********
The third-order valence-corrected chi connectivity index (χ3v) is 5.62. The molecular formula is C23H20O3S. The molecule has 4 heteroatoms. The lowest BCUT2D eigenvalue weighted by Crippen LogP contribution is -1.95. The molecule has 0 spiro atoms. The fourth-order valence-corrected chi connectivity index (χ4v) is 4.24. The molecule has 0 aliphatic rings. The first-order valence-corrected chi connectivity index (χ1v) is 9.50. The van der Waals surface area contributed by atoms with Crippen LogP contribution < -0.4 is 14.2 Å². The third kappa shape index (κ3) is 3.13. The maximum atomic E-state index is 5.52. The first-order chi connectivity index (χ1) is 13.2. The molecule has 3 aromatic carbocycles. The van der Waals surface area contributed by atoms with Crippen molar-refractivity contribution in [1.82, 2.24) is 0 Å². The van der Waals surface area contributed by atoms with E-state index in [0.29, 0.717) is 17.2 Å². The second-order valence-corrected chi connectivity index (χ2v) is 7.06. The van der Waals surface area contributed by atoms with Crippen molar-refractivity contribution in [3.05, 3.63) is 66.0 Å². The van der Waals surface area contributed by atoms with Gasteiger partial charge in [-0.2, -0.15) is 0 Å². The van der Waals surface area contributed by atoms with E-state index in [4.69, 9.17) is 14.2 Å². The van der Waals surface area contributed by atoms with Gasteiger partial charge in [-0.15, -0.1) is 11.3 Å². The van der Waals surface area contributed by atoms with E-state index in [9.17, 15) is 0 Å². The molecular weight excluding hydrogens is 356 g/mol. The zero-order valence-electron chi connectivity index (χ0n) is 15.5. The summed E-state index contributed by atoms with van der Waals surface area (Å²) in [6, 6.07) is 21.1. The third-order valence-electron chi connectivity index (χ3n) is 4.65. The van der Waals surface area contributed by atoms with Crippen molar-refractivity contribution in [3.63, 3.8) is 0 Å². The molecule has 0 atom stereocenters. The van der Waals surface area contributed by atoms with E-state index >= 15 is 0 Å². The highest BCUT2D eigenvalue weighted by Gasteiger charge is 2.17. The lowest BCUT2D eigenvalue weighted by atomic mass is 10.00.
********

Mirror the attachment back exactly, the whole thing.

The third-order valence-corrected chi connectivity index (χ3v) is 5.62. The molecular formula is C23H20O3S. The molecule has 4 heteroatoms. The lowest BCUT2D eigenvalue weighted by Crippen LogP contribution is -1.95. The molecule has 0 spiro atoms. The fourth-order valence-corrected chi connectivity index (χ4v) is 4.24. The molecule has 0 aliphatic rings. The first-order valence-corrected chi connectivity index (χ1v) is 9.50. The van der Waals surface area contributed by atoms with Crippen LogP contribution < -0.4 is 14.2 Å². The third kappa shape index (κ3) is 3.13. The maximum atomic E-state index is 5.52. The first-order chi connectivity index (χ1) is 13.2. The molecule has 3 aromatic carbocycles. The van der Waals surface area contributed by atoms with Crippen molar-refractivity contribution in [1.82, 2.24) is 0 Å². The van der Waals surface area contributed by atoms with E-state index in [0.29, 0.717) is 17.2 Å². The second-order valence-corrected chi connectivity index (χ2v) is 7.06. The van der Waals surface area contributed by atoms with Crippen molar-refractivity contribution in [3.05, 3.63) is 66.0 Å². The van der Waals surface area contributed by atoms with Gasteiger partial charge in [-0.2, -0.15) is 0 Å². The van der Waals surface area contributed by atoms with E-state index in [4.69, 9.17) is 14.2 Å². The van der Waals surface area contributed by atoms with Gasteiger partial charge in [-0.15, -0.1) is 11.3 Å². The van der Waals surface area contributed by atoms with E-state index in [9.17, 15) is 0 Å². The molecular weight excluding hydrogens is 356 g/mol. The zero-order valence-electron chi connectivity index (χ0n) is 15.5. The summed E-state index contributed by atoms with van der Waals surface area (Å²) in [6, 6.07) is 21.1. The third-order valence-electron chi connectivity index (χ3n) is 4.65. The van der Waals surface area contributed by atoms with Crippen molar-refractivity contribution in [3.63, 3.8) is 0 Å². The molecule has 0 atom stereocenters. The van der Waals surface area contributed by atoms with E-state index >= 15 is 0 Å². The highest BCUT2D eigenvalue weighted by Gasteiger charge is 2.17. The lowest BCUT2D eigenvalue weighted by atomic mass is 10.00.